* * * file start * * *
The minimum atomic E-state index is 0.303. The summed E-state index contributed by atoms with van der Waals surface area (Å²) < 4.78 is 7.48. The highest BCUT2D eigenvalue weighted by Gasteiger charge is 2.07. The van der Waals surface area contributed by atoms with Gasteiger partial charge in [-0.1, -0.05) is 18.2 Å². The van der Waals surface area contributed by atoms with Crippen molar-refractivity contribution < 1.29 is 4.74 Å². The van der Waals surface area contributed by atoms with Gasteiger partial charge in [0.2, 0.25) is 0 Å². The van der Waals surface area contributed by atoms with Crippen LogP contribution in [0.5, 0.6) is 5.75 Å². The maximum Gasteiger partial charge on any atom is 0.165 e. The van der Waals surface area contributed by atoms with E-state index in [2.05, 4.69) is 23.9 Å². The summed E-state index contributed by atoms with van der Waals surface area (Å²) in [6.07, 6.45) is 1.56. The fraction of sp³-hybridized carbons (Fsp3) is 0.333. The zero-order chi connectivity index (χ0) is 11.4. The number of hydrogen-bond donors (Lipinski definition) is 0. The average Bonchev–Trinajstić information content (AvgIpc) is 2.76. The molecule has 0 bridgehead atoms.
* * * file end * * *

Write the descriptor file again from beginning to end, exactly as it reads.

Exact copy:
The minimum atomic E-state index is 0.303. The summed E-state index contributed by atoms with van der Waals surface area (Å²) < 4.78 is 7.48. The highest BCUT2D eigenvalue weighted by Gasteiger charge is 2.07. The van der Waals surface area contributed by atoms with Gasteiger partial charge in [-0.1, -0.05) is 18.2 Å². The van der Waals surface area contributed by atoms with Crippen molar-refractivity contribution < 1.29 is 4.74 Å². The van der Waals surface area contributed by atoms with Gasteiger partial charge in [0.2, 0.25) is 0 Å². The van der Waals surface area contributed by atoms with Crippen LogP contribution in [0.5, 0.6) is 5.75 Å². The maximum Gasteiger partial charge on any atom is 0.165 e. The van der Waals surface area contributed by atoms with E-state index in [2.05, 4.69) is 23.9 Å². The summed E-state index contributed by atoms with van der Waals surface area (Å²) in [6.07, 6.45) is 1.56. The fraction of sp³-hybridized carbons (Fsp3) is 0.333. The zero-order chi connectivity index (χ0) is 11.4. The number of hydrogen-bond donors (Lipinski definition) is 0. The average Bonchev–Trinajstić information content (AvgIpc) is 2.76. The molecule has 0 bridgehead atoms.